Share and Follow
Households ‘are actually in a pretty good position’
“From a financial stability perspective, this all looks rather good.”
“The challenge for us now is really to continue to … make sure that we don’t let inflation expectations get ahead. They’re not at the moment, they’re remaining relatively well anchored. The challenge is to do that, at the same time as we don’t end up with a large increase in unemployment.
Inflation and the rising cost of living have been causing pain for Australians in 2023.
The below charts show the latest figures around living costs, household savings, and wages, along with rent and electricity prices.
Cost of living
Living costs for employee households rose 2 per cent in the September 2023 quarter, which was higher than the 1.5 per cent in the previous quarter, according to the Australian Bureau of Statistics (ABS).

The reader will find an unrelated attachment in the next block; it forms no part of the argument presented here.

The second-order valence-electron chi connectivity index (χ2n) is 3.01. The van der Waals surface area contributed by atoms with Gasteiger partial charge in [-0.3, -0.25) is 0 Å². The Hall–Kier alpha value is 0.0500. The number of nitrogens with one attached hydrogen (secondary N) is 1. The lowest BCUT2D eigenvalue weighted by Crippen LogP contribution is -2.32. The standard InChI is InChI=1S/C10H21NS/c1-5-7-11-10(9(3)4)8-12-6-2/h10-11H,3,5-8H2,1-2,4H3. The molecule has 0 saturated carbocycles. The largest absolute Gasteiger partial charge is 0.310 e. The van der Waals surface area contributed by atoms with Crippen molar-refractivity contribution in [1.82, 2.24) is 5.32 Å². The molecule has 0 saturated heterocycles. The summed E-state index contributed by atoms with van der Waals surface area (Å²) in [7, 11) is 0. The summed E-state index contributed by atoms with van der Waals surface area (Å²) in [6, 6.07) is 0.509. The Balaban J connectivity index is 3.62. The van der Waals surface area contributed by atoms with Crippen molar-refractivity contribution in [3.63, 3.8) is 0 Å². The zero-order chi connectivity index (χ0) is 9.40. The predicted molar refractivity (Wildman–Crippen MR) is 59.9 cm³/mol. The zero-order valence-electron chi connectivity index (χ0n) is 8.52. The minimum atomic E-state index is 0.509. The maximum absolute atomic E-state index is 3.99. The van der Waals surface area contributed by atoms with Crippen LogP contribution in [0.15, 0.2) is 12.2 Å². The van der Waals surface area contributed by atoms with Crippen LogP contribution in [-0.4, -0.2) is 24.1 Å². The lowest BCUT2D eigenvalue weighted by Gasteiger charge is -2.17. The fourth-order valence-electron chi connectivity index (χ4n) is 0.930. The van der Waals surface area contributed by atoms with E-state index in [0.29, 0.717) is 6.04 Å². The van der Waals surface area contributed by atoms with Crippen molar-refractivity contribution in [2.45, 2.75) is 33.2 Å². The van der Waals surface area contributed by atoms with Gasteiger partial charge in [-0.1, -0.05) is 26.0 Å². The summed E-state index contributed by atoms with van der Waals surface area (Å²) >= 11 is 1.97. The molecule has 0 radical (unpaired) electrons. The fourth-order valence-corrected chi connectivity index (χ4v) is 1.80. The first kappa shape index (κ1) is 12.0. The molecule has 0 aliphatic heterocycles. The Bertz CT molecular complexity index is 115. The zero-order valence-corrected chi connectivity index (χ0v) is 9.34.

The ABS notes a key difference between LCIs and the CPI is the inclusion of mortgage interest charges rather than the cost of building new dwellings.
According to the latest ABS data, the household saving ratio declined from 3.6 to 3.2 per cent in the June 2023 quarter.
This was the seventh consecutive fall and the lowest level since 2008.
Wages grew 1.3 per cent in September quarter and four per cent for the year, according to seasonally-adjusted data from the ABS, released earlier this month.
The annual WPI growth was the highest since the March 2009 quarter.
Rental affordability for Australians in every state as price hikes spread from the cities to the regions.
Melbourne and Perth also experienced a 10 per cent decline in affordability.
The monthly CPI rose 4.9 per cent over the 12 months to October, with the most significant prise rises being housing (6.1 per cent), food and non-alcoholic beverages (5.3 per cent) and transport (4.9 per cent).
With additional reporting by the Australian Associated Press.